The composition of the vaginal microbiota has critical implications for susceptibility to sexually transmitted infections (STIs), miscarriage, and spontaneous preterm delivery (Martin, 2012; Aldunate et al., 2015; Gosmann et al., 2017; Klatt et al., 2017; Tyssen et al., 2018; Elovitz et al., 2019; Al-Memar et al., 2020). The mechanism is in part attributed to the action of Lactobacillus spp., many of which provide broad-spectrum protection via lactic acid (Boskey et al., 2001; Aldunate et al., 2013; Tyssen et al., 2018; Edwards et al., 2019). Recent studies applying culture-independent methods have allowed for the detection of a quantifiable and diverse urinary microbiota (Nelson et al., 2010; Dong et al., 2011; Wolfe et al., 2012; Pearce et al., 2014; Mueller et al., 2017; Adebayo et al., 2020), and these findings have been validated with quantitative enhanced culture methods (Hilt et al., 2014; Coorevits et al., 2017).
Several organisms commonly found in the vagina have been observed in urine samples (Siddiqui et al., 2011; Pearce et al., 2014; Thomas-White et al., 2017), and bacterial strains isolated from the bladder and vagina have been found to be functionally and phylogenetically similar (Thomas-White et al., 2018a). In one study, voided urine samples demonstrated more similarity to paired vaginal swabs than to paired supra-pubic needle aspirates or trans-urethral catheterized samples (Wolfe et al., 2012). This suggests that the microbiota of some types of urine samples may more closely resemble vaginal microbiota than other urine sample types; however, there is also similarity at the genus-level between paired vaginal and trans-urethral catheterized samples (Komesu et al., 2019). Given the overlap between the genitourinary and vaginal microbiota, we hypothesized that voided urine may be used as a proxy for vaginal community assessment in research studies utilizing 16S rRNA gene amplicon sequencing.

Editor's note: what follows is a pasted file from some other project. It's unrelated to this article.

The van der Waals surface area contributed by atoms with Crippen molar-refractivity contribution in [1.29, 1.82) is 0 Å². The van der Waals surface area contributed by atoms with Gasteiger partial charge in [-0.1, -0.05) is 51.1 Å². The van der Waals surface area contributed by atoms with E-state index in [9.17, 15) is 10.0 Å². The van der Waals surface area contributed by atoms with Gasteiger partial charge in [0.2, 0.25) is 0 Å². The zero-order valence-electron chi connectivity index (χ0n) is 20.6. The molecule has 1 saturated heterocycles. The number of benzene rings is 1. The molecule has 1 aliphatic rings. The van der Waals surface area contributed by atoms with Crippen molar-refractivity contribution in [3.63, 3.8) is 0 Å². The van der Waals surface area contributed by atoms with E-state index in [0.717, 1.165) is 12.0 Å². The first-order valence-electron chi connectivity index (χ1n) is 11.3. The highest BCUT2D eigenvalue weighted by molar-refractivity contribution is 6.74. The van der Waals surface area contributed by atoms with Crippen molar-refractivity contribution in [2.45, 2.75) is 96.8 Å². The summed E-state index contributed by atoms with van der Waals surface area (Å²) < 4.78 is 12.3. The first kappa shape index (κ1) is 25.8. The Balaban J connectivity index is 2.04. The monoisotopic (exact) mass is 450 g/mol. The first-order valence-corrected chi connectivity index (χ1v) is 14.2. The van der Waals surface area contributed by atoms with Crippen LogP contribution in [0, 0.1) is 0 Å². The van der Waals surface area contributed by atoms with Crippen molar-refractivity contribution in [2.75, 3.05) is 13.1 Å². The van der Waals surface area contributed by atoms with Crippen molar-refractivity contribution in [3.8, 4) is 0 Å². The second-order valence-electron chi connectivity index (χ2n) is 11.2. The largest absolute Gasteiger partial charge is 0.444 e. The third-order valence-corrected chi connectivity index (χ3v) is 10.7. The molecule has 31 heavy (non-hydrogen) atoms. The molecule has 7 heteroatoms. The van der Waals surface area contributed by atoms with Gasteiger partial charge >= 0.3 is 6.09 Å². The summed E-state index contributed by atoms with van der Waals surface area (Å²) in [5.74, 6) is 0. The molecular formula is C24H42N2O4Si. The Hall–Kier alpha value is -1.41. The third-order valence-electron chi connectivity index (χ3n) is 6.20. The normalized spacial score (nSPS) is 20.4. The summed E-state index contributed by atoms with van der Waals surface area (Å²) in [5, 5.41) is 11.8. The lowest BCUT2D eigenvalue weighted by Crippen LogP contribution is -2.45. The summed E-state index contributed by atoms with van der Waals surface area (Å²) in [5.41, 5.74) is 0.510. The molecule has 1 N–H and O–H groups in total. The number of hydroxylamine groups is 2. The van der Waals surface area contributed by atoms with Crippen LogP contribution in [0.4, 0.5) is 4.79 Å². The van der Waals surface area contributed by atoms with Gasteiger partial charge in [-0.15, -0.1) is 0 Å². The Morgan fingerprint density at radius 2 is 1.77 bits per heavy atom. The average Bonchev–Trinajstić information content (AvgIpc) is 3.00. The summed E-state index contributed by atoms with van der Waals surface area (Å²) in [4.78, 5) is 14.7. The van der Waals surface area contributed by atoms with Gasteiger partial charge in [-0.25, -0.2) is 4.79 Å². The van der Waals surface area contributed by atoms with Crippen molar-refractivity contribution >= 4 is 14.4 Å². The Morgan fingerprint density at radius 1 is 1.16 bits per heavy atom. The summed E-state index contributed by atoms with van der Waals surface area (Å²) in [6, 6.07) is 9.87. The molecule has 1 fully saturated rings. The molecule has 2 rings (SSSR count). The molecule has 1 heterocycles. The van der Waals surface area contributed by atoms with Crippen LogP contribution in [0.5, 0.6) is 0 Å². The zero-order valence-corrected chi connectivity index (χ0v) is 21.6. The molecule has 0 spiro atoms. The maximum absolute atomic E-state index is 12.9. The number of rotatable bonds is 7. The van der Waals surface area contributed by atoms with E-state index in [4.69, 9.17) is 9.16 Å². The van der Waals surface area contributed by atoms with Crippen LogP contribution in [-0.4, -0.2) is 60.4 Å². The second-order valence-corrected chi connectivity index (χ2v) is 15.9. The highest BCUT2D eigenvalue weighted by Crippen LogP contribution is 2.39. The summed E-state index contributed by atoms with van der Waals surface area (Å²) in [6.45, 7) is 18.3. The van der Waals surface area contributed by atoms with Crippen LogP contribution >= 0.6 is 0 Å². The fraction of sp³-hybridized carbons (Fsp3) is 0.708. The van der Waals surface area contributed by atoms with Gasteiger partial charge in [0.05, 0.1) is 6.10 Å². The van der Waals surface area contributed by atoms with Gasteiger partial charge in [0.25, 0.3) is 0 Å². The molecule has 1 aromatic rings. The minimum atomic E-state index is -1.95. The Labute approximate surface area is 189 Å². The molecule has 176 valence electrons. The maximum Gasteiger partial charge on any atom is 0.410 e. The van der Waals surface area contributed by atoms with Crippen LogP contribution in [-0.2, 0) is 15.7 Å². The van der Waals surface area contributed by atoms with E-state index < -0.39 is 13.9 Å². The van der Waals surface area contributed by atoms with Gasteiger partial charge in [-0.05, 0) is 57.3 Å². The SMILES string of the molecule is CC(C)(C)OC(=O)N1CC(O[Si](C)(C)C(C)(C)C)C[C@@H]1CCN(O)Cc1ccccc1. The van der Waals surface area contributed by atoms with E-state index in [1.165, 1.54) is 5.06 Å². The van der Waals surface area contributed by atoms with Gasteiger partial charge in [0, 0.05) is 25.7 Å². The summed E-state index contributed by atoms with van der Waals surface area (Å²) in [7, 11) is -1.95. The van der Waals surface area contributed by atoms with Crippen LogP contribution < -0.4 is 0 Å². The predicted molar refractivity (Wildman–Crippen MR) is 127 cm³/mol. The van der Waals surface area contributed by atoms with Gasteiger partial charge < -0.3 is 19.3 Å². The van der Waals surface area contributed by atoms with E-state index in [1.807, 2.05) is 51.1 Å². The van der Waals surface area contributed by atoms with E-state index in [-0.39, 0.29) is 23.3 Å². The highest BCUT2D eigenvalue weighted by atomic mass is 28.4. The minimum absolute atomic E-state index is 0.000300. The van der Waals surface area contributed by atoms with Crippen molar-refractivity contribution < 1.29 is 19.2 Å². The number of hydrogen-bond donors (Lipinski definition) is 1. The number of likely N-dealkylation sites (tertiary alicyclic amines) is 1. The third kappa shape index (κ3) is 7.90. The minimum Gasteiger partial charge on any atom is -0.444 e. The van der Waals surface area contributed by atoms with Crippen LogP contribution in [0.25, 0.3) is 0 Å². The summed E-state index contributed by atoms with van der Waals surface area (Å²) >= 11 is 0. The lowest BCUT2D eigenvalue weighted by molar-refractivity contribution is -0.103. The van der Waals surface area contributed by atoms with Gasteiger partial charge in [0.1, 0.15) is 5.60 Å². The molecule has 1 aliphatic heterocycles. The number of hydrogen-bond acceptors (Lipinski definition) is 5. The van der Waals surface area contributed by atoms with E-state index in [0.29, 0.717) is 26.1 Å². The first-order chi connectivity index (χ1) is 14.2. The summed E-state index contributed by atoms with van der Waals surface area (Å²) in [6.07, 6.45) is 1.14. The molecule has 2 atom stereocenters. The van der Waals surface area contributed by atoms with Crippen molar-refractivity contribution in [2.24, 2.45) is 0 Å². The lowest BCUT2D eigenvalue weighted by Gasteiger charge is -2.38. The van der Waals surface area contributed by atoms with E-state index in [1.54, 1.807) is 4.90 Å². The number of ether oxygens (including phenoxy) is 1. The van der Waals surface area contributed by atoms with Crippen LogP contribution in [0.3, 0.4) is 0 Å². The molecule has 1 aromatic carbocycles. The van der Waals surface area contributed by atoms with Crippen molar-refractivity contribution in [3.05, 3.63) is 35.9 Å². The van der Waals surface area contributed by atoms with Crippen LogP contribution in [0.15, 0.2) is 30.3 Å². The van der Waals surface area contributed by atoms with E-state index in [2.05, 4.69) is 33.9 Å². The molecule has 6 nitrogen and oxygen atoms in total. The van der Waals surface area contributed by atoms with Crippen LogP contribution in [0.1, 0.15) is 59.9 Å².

To evaluate the use of urine as a proxy for vaginal swabs, we sought to compare the microbiota of paired mid-vaginal swabs with the microbiota of urine samples collected using “clean-catch” (CC) or “random-catch” (RC) methods from reproductive-aged women, and paired mid-vaginal swabs and RC urine samples from peri/post-menopausal women. The first-void of the initial urine stream is collected for RC urine samples while, for urine collected via the CC method, the labia are cleaned with an antibacterial wipe and mid-stream urine is collected. While the microbiota of both RC and CC urine samples might be similar in composition to vaginal microbiota because of shared species, RC urine may contain a higher proportion of vulvovaginal bacteria due to contamination from the urine stream washing over the labia, resulting in a better proxy of the vaginal microbiota than CC urine.